-Create plats or other exhibits showing any real property information or bearings and distances recorded or otherwise previously documented.
-Market your services as surveying, IE topographic survey. Even if there are not established or widely known mandates a PLS can still come after you.

I would not,
-Market services with any verbiage on accuracy other than what is spec's by the equipment manufacturers or software vendors.
-Collect data with RTK alone. Always log for PPK as backup and the ability to provide raw data to Surveyors or for any potential legal parties.
-Provide the deliverables to anyone other than the primary contact or others specified by that contact. IE I transmit to the PM and they share with whoever they wish.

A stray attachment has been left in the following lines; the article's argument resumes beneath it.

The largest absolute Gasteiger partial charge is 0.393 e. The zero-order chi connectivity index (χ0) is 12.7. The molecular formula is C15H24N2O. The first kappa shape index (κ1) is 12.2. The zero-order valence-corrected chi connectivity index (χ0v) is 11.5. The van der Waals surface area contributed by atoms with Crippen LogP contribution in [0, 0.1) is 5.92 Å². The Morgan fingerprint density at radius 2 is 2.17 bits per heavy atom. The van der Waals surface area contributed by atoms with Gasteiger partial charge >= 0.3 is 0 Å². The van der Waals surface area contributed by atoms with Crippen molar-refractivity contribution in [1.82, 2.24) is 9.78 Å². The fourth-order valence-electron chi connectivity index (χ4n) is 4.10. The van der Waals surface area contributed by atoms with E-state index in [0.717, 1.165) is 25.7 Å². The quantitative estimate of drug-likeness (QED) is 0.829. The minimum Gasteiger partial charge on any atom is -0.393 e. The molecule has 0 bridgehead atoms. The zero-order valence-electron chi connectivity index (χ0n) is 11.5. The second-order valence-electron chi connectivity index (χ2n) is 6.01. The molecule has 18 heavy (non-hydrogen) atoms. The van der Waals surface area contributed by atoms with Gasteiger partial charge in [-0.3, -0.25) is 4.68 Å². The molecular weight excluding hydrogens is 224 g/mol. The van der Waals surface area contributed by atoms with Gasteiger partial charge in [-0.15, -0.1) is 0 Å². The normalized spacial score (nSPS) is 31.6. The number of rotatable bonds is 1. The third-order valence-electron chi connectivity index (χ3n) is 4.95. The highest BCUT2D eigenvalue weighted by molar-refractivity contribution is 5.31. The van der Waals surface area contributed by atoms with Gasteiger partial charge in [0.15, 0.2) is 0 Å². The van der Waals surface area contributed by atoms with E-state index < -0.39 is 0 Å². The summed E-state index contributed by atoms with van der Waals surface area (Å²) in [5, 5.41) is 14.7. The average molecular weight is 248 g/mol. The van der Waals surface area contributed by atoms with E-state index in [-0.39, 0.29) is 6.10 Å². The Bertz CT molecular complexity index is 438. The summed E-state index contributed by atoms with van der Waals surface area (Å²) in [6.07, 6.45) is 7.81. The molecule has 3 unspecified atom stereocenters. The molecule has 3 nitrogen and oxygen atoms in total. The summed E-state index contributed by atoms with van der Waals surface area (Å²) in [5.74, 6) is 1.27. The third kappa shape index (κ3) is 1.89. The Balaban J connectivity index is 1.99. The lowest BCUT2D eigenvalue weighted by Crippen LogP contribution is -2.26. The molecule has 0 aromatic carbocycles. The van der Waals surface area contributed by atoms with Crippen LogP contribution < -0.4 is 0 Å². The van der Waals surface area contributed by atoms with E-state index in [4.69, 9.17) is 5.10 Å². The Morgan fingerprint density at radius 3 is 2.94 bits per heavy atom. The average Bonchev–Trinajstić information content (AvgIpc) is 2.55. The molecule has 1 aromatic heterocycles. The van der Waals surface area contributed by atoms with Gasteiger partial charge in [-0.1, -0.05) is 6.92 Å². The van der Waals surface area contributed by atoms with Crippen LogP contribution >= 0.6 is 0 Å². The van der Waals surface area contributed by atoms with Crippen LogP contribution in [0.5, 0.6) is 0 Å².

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R Martin

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What you cannot do in any state.
-Set property pins or any benchmarks with datum visible near them. This includes your GCP's
-Create plats or other exhibits showing any real property information or bearings and distances recorded or otherwise previously documented.
-Market your services as surveying, IE topographic survey. Even if there are not established or widely known mandates a PLS can still come after you.

I would not,
-Market services with any verbiage on accuracy other than what is spec's by the equipment manufacturers or software vendors.
-Collect data with RTK alone. Always log for PPK as backup and the ability to provide raw data to Surveyors or for any potential legal parties.
-Provide the deliverables to anyone other than the primary contact or others specified by that contact. IE I transmit to the PM and they share with whoever they wish.
Excellent answer.
 
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Stiets